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Paulina Luz Sotto: ‘I’m doing exactly what my dad suggested — to pursue my lolo’s legacy’ |


Paulina Luz Sotto: ‘I’m doing exactly what my dad suggested — to pursue my lolo’s legacy’

EXISTENTIAL BLABBER - Kara Ortiga - The Philippine Star
Paulina Luz Sotto: âIâm doing exactly what my dad suggested â to pursue my loloâs legacyâ

”Siyempre, proud father ako,” says Vic Sotto with his daughter Paulina Luna Sotto, her husband Jed Llanes and her mom Angela Luz.

While Paulina Luz Sotto moves at her own pace, away from the shadow of her father, showbiz icon Vic Sotto, he is always present in her art shows. They’re known to be favorable golfing buddies, and for every art project, Vic was always there to support her. He says, “Siyempre, proud father ako. I see the talent, and she’s taking up after her lolo,” he says beaming with pride. “I’ve always believed in her capability to do art. I wasn’t surprised at all. Kasi even when she was a little girl, she grew up with her lolo, so at an early age she was already exposed to the arts. Maliit pa lang siya magaling na siya mag drawing,” says Sotto, referring to Paulina’s relationship with her lolo, National Artist Arturo Luz. 

Paulina recalls that when she was just in high school, it was her father Vic who was the one who may have even predicted it all. “It’s funny because when I was a teenager, a really long time ago, my dad told me, ‘you know what, you should pursue your lolo’s legacy because you’re the only one who has the right.’ It was so weird, because here I am doing exactly what he suggested! What are the chances that this would happen? But he said that, and now I’ll never forget that,” she says laughing, “So maybe he predicted it.”

Paulina says that Vic’s house with wife Pauleen Luna has a wall full of artworks by Arturo Luz, and the other rooms are filled her own work. “His dining room, as well as the powder room downstairs, have triptychs of mine,” says Paulina. To which Vic responds, he and his wife Pauleen had chosen the pieces themselves.

Best known for his depiction of old Philippine churches and the bucolic rural life is Al Perez (center) with Rustan’s marketing and communications manager  Dina Tantoco, and Rustan’s administration manager Paolo Tantoco.

Paulina had her artistic awakening quite late in life, when she was just experimenting with the canvas as a hobby, and posting her work on Instagram. Her fascination with the line and the plane — a rigid one-dimensional figure, so simple yet so difficult to control, sparked her fascination for the abstract arts. She had no idea that it would set the tone for her new direction in her life. 

In fact, her first few pieces she did were done in collaboration with her lolo, who was confined at the hospital at that time. “It started when he was still in the hospital and he wasn’t really doing any work. So we thought, why not put him back to work? He loves making collages, so I cut up some shapes for him in different colors, because he always talks about how he loves the shapes I make, and left them with him at the hospital. Then he would compose collages out of my shapes and I translated those collages into paintings,” says Paulina.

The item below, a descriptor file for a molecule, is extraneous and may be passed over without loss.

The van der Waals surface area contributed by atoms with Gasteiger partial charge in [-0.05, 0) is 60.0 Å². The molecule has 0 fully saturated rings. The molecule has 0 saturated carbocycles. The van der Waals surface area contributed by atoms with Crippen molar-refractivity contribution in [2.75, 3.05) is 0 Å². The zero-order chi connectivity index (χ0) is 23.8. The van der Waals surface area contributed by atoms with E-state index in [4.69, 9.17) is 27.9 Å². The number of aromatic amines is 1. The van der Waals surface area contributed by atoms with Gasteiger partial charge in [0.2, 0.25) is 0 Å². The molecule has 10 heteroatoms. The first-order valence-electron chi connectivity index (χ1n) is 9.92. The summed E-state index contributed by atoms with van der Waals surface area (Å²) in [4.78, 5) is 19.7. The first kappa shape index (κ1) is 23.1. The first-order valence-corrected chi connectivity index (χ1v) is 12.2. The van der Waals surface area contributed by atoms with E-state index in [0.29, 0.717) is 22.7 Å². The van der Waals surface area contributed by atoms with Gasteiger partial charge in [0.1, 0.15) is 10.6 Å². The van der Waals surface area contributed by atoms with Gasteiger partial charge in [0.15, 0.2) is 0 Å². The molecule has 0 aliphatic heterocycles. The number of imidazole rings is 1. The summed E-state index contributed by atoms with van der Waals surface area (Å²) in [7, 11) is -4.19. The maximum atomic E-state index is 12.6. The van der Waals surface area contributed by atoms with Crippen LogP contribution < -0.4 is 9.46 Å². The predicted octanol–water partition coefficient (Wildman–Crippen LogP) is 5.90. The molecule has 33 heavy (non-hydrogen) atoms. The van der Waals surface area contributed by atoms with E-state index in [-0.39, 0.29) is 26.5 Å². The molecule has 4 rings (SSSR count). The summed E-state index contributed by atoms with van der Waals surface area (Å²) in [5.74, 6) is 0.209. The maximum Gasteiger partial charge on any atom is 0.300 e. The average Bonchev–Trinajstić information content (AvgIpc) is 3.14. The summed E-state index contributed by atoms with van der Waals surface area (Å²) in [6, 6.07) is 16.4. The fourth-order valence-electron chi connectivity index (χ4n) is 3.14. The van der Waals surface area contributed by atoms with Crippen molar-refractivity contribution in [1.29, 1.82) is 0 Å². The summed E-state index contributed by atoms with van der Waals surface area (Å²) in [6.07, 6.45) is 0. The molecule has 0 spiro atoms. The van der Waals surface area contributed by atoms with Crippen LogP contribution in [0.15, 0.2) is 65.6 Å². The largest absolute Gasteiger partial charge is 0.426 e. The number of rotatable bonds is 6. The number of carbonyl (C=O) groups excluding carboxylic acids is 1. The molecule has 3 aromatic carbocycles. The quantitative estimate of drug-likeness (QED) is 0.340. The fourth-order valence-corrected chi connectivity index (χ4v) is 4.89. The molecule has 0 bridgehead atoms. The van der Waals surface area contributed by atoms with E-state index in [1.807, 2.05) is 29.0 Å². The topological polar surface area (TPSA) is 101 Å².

Although they didn’t physically work together, the chemistry of the two on the canvas is very evident. “We’re both true artists in the sense that we like working alone. Our ideas easily get along because of how similar our styles are,” she says. 

Paulina adds more color to her abstract work, as seen in this piece entitled “Havoc.”

Today, she is happy to report that Arturo Luz is out of the hospital, and recuperating peacefully at home. “Although he doesn’t leave the house, he is doing well…no illnesses or anything. We are able to collaborate still, but I’m not sure when the next one will be. Hopefully soon,” she says. 

In terms of advice that the National Artist Arturo Luz has imparted to her: “He always says that less is more. For him, the simpler something is, the better. So I try to apply that to my paintings. I have a great relationship with my lolo, so I feel very honored to be continuing his legacy. It deserves to be continued.”

In her new work, she experiments with color, adding splashes of pink, aqua and green, and even tinkering with gold leaf. It is a work that is more courageous and more playful. Perhaps it is telling that the artist is in the process of discovering her intrinsic style.

Traditional Ties

Al Perez brings to life the colorful scenes and rituals in the Philippines.

On the opposite end of Paulina’s clean, minimalist work, Al Perez, an artist who hails from the town of Hagonoy, is best known for his depiction of old Philippine churches. His body of work brings to life the colorful bucolic scenes and rituals in the Philippines. His work has toured many key cities in the world, including New York, Chicago, Honolulu, Tokyo, Seoul, and Paris, to name a few. He was the former president of Lakan Sining ng Bulakan, is founder of the Tuesday Group of Artists, and is even listed in the Who’s Who in International Art book published in Switzerland.

Purveyor of The Arts

Both the works of Paulina and Al are on display at Rustan’s, as they launched their “Rustan’s for the Arts” campaign. A staunch supporter of Philippine arts and culture, Rustan’s cultivates a renewed passion and appreciation for Filipino arts by spotlighting some of the best names in in the industry. In their latest exhibit, which can be seen at the 4th floor of Rustan’s Makati, they fuse the traditional work of Al Perez, with Paulina’s modern and minimalist abstract work, converging two styles, to generations, and two ways of seeing. The exhibit takes you on a pseudo journey through our own history of art across time, featuring talents that are both old and new. Pieces on display will be for sale to the public.

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